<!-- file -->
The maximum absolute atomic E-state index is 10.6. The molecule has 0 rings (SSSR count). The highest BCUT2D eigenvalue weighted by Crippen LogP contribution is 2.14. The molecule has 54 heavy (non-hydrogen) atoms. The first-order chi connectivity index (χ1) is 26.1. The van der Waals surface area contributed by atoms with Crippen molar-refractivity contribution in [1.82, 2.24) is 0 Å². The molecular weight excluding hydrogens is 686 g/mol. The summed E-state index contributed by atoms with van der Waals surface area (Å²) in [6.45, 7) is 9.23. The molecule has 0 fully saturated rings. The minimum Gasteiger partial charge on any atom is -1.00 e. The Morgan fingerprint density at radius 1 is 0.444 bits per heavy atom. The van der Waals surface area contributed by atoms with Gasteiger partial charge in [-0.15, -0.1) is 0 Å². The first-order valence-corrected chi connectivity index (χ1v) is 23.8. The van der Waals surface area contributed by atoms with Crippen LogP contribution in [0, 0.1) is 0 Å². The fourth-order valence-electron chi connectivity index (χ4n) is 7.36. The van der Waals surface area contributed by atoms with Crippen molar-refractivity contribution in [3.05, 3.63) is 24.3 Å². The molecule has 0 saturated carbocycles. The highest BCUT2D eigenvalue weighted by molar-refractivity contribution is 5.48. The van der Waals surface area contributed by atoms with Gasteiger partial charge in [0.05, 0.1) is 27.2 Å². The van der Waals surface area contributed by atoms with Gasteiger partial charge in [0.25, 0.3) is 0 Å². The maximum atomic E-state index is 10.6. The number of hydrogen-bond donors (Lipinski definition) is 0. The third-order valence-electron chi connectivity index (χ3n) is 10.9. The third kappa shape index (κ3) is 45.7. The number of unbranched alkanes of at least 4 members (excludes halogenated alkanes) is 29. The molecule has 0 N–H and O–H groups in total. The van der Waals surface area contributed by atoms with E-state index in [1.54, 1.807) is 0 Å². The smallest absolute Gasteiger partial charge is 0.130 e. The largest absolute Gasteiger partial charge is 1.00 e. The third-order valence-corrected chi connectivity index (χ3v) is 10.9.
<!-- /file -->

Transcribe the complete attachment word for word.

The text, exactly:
The maximum absolute atomic E-state index is 10.6. The molecule has 0 rings (SSSR count). The highest BCUT2D eigenvalue weighted by Crippen LogP contribution is 2.14. The molecule has 54 heavy (non-hydrogen) atoms. The first-order chi connectivity index (χ1) is 26.1. The van der Waals surface area contributed by atoms with Crippen molar-refractivity contribution in [1.82, 2.24) is 0 Å². The molecular weight excluding hydrogens is 686 g/mol. The summed E-state index contributed by atoms with van der Waals surface area (Å²) in [6.45, 7) is 9.23. The molecule has 0 fully saturated rings. The minimum Gasteiger partial charge on any atom is -1.00 e. The Morgan fingerprint density at radius 1 is 0.444 bits per heavy atom. The van der Waals surface area contributed by atoms with Gasteiger partial charge in [-0.15, -0.1) is 0 Å². The first-order valence-corrected chi connectivity index (χ1v) is 23.8. The van der Waals surface area contributed by atoms with Crippen LogP contribution in [0, 0.1) is 0 Å². The fourth-order valence-electron chi connectivity index (χ4n) is 7.36. The van der Waals surface area contributed by atoms with Crippen molar-refractivity contribution in [3.05, 3.63) is 24.3 Å². The molecule has 0 saturated carbocycles. The highest BCUT2D eigenvalue weighted by molar-refractivity contribution is 5.48. The van der Waals surface area contributed by atoms with Gasteiger partial charge in [0.05, 0.1) is 27.2 Å². The van der Waals surface area contributed by atoms with Gasteiger partial charge in [0.25, 0.3) is 0 Å². The maximum atomic E-state index is 10.6. The number of hydrogen-bond donors (Lipinski definition) is 0. The third-order valence-electron chi connectivity index (χ3n) is 10.9. The third kappa shape index (κ3) is 45.7. The number of unbranched alkanes of at least 4 members (excludes halogenated alkanes) is 29. The molecule has 0 N–H and O–H groups in total. The van der Waals surface area contributed by atoms with E-state index in [1.54, 1.807) is 0 Å². The smallest absolute Gasteiger partial charge is 0.130 e. The largest absolute Gasteiger partial charge is 1.00 e. The third-order valence-corrected chi connectivity index (χ3v) is 10.9.